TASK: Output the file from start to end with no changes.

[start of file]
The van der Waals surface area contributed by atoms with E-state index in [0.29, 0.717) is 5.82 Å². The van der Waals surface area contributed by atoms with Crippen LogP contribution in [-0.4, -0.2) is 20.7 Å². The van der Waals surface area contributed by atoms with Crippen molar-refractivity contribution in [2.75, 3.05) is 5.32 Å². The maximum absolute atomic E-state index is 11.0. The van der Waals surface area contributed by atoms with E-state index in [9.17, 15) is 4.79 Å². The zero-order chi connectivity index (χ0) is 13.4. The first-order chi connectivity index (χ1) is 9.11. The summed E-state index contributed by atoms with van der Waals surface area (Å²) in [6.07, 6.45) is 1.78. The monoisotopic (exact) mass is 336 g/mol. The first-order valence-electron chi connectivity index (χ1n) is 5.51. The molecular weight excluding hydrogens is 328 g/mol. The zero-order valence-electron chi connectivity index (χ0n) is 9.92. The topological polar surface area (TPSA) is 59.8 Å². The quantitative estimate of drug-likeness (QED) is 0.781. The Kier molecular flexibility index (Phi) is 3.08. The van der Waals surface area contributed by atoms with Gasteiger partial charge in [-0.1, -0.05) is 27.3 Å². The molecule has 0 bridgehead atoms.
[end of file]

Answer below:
The van der Waals surface area contributed by atoms with E-state index in [0.29, 0.717) is 5.82 Å². The van der Waals surface area contributed by atoms with Crippen LogP contribution in [-0.4, -0.2) is 20.7 Å². The van der Waals surface area contributed by atoms with Crippen molar-refractivity contribution in [2.75, 3.05) is 5.32 Å². The maximum absolute atomic E-state index is 11.0. The van der Waals surface area contributed by atoms with E-state index in [9.17, 15) is 4.79 Å². The zero-order chi connectivity index (χ0) is 13.4. The first-order chi connectivity index (χ1) is 9.11. The summed E-state index contributed by atoms with van der Waals surface area (Å²) in [6.07, 6.45) is 1.78. The monoisotopic (exact) mass is 336 g/mol. The first-order valence-electron chi connectivity index (χ1n) is 5.51. The molecular weight excluding hydrogens is 328 g/mol. The zero-order valence-electron chi connectivity index (χ0n) is 9.92. The topological polar surface area (TPSA) is 59.8 Å². The quantitative estimate of drug-likeness (QED) is 0.781. The Kier molecular flexibility index (Phi) is 3.08. The van der Waals surface area contributed by atoms with Gasteiger partial charge in [-0.1, -0.05) is 27.3 Å². The molecule has 0 bridgehead atoms.